Observational Study
Copyright ©The Author(s) 2024. Published by Baishideng Publishing Group Inc. All rights reserved.
World J Gastrointest Endosc. Jan 16, 2024; 16(1): 37-43
Published online Jan 16, 2024. doi: 10.4253/wjge.v16.i1.37
Adverse events associated with the gold probe and the injection gold probe devices used for endoscopic hemostasis: A MAUDE database analysis
Vishnu Charan Suresh Kumar, Mark Aloysius, Ganesh Aswath
Vishnu Charan Suresh Kumar, Mark Aloysius, Ganesh Aswath, Division of Gastroenterology and Hepatology, SUNY Upstate Medical University, Syracuse, NY 13202, United States
Author contributions: Suresh Kumar VC contributed to conceptualization, design, manuscript writing, and editing; Aloysius M contributed to design, statistical analysis, manuscript writing, and editing; Aswath G contributed to manuscript review and editing.
Institutional review board statement: This is a de-identified database-based study thus it was determined that no ethical approval/IRB is required.
Informed consent statement: For this study, we utilized a de-identified database, specifically the FDA’s Manufacturer and User Facility Device Experience (MAUDE) database, which contains anonymized and publicly available data. Given the retrospective and de-identified nature of the data analyzed, this study did not involve direct interaction with patients or access to identifiable patient information. Consequently, in accordance with ethical guidelines and research standards, informed consent was not required for this database-based study.
Conflict-of-interest statement: There are no conflicts of interest to report.
Data sharing statement: No additional data are available.
STROBE statement: The authors have read the STROBE Statement—checklist of items, and the manuscript was prepared and revised according to the STROBE Statement—checklist of items.
Open-Access: This article is an open-access article that was selected by an in-house editor and fully peer-reviewed by external reviewers. It is distributed in accordance with the Creative Commons Attribution NonCommercial (CC BY-NC 4.0) license, which permits others to distribute, remix, adapt, build upon this work non-commercially, and license their derivative works on different terms, provided the original work is properly cited and the use is non-commercial. See: https://creativecommons.org/Licenses/by-nc/4.0/
Corresponding author: Vishnu Charan Suresh Kumar, MBBS, Doctor, Division of Gastroenterology and Hepatology, SUNY Upstate Medical University, 750 E Adams Street, Syracuse, NY 13202, United States. kumarv@upstate.edu
Received: October 9, 2023
Peer-review started: October 9, 2023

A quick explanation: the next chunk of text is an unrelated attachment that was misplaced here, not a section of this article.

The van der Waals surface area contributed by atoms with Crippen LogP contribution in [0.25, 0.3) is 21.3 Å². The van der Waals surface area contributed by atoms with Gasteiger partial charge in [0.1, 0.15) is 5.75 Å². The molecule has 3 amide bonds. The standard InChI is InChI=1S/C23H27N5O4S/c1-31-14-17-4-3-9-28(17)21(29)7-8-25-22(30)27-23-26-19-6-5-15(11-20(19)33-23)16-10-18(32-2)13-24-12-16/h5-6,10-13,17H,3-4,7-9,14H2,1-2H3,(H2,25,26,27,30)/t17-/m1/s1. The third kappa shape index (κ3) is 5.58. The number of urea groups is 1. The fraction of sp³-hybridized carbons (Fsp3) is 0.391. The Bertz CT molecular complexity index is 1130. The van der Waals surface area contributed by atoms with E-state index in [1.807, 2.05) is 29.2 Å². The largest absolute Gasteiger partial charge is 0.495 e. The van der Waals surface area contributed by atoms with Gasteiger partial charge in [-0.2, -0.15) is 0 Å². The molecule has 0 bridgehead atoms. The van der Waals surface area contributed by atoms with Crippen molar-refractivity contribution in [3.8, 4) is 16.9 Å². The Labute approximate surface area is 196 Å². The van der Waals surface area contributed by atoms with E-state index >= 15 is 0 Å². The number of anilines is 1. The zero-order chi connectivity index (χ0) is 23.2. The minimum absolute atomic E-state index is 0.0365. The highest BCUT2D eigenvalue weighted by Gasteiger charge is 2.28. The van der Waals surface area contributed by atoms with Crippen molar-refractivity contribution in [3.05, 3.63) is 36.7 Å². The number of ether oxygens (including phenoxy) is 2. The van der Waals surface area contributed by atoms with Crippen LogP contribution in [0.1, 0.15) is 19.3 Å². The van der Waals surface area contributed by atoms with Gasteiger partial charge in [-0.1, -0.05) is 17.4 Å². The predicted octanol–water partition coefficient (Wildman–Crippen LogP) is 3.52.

First decision: November 16, 2023
Revised: November 22, 2023
Accepted: December 5, 2023
Article in press: December 5, 2023
Published online: January 16, 2024
Research motivation

Gold probe (GP) and gold probe (GP) are vital in managing gastrointestinal bleeding, yet they present notable risks. Awareness of these risks is essential for endoscopists and support staff. The study highlights the need for improved device safety and better management strategies in case of device failure.

Research objectives

The analysis revealed 140 reports for GP and 202 reports for IGP, with the majority of device failures being attributed to the failure to deliver energy. While most events did not lead to significant patient consequences, a notable proportion (26% for IGP) resulted in adverse outcomes like prolonged hemorrhage or the need for secondary procedures.

Research methods

The study utilized post-marketing surveillance data from the Food and Drug Administration (FDA’s) Manufacturer and User Facility Device Experience (MAUDE) database, analyzing reports for GP and IGP from January 2013 to August 2023. Statistical analyses were performed using IBM SPSS Statistics V.27.0 to identify primary and secondary outcome measures.

Research results

The primary objective is to evaluate the events associated with the use of GP and IGP, specifically focusing on the types and frequencies of device failures and their impact on patient outcomes.

Research conclusions

The motivation for this research stems from the lack of comprehensive data on device-related adverse events for GP and IGP, devices commonly used in managing gastrointestinal bleeding, despite their widespread clinical use.

Research perspectives

This study investigates the device-related adverse events associated with the use of GP and IGP in endoscopic hemostasis, leveraging data from the FDA's MAUDE database over a decade (2013-2023).

Research background

The findings underscore the need for ongoing surveillance, device improvement, and consideration of emerging hemostatic technologies. Further research into device design and usage guidelines could enhance safety and efficacy in clinical practice.